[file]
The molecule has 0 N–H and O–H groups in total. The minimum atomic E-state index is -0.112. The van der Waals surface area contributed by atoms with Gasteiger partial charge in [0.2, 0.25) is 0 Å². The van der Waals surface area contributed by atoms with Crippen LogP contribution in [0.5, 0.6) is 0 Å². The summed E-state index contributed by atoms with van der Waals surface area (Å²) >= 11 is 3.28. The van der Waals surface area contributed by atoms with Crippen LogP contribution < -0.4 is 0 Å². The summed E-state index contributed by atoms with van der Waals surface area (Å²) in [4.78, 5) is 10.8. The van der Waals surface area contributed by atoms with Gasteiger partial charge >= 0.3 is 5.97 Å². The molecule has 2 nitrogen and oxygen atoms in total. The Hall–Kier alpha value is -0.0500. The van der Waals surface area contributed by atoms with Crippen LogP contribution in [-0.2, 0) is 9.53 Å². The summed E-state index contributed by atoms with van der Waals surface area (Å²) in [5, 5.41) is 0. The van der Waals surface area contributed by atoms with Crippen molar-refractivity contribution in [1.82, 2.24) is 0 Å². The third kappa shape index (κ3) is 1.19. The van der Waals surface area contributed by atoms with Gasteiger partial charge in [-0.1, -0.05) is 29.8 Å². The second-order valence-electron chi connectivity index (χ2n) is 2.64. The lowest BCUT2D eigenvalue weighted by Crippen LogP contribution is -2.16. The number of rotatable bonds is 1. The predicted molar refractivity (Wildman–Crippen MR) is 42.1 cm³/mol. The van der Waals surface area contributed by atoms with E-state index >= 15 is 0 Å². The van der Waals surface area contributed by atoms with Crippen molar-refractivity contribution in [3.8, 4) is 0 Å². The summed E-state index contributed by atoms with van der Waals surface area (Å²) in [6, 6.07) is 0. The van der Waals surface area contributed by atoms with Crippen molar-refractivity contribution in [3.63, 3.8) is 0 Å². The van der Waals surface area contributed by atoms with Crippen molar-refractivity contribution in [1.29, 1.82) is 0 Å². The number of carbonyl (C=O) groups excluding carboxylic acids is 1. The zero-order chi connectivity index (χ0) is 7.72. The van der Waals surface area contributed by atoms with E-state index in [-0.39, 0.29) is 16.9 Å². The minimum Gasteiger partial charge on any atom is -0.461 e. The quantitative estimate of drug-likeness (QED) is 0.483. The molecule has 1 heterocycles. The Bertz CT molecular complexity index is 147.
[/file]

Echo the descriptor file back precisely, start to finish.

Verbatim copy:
The molecule has 0 N–H and O–H groups in total. The minimum atomic E-state index is -0.112. The van der Waals surface area contributed by atoms with Gasteiger partial charge in [0.2, 0.25) is 0 Å². The van der Waals surface area contributed by atoms with Crippen LogP contribution in [0.5, 0.6) is 0 Å². The summed E-state index contributed by atoms with van der Waals surface area (Å²) >= 11 is 3.28. The van der Waals surface area contributed by atoms with Crippen LogP contribution < -0.4 is 0 Å². The summed E-state index contributed by atoms with van der Waals surface area (Å²) in [4.78, 5) is 10.8. The van der Waals surface area contributed by atoms with Gasteiger partial charge >= 0.3 is 5.97 Å². The molecule has 2 nitrogen and oxygen atoms in total. The Hall–Kier alpha value is -0.0500. The van der Waals surface area contributed by atoms with Crippen LogP contribution in [-0.2, 0) is 9.53 Å². The summed E-state index contributed by atoms with van der Waals surface area (Å²) in [5, 5.41) is 0. The van der Waals surface area contributed by atoms with Crippen molar-refractivity contribution in [1.82, 2.24) is 0 Å². The third kappa shape index (κ3) is 1.19. The van der Waals surface area contributed by atoms with Gasteiger partial charge in [-0.1, -0.05) is 29.8 Å². The second-order valence-electron chi connectivity index (χ2n) is 2.64. The lowest BCUT2D eigenvalue weighted by Crippen LogP contribution is -2.16. The number of rotatable bonds is 1. The predicted molar refractivity (Wildman–Crippen MR) is 42.1 cm³/mol. The van der Waals surface area contributed by atoms with E-state index >= 15 is 0 Å². The van der Waals surface area contributed by atoms with Crippen molar-refractivity contribution in [3.8, 4) is 0 Å². The summed E-state index contributed by atoms with van der Waals surface area (Å²) in [6, 6.07) is 0. The van der Waals surface area contributed by atoms with Crippen molar-refractivity contribution in [3.63, 3.8) is 0 Å². The van der Waals surface area contributed by atoms with Crippen molar-refractivity contribution in [1.29, 1.82) is 0 Å². The number of carbonyl (C=O) groups excluding carboxylic acids is 1. The zero-order chi connectivity index (χ0) is 7.72. The van der Waals surface area contributed by atoms with E-state index in [-0.39, 0.29) is 16.9 Å². The minimum Gasteiger partial charge on any atom is -0.461 e. The quantitative estimate of drug-likeness (QED) is 0.483. The molecule has 1 heterocycles. The Bertz CT molecular complexity index is 147.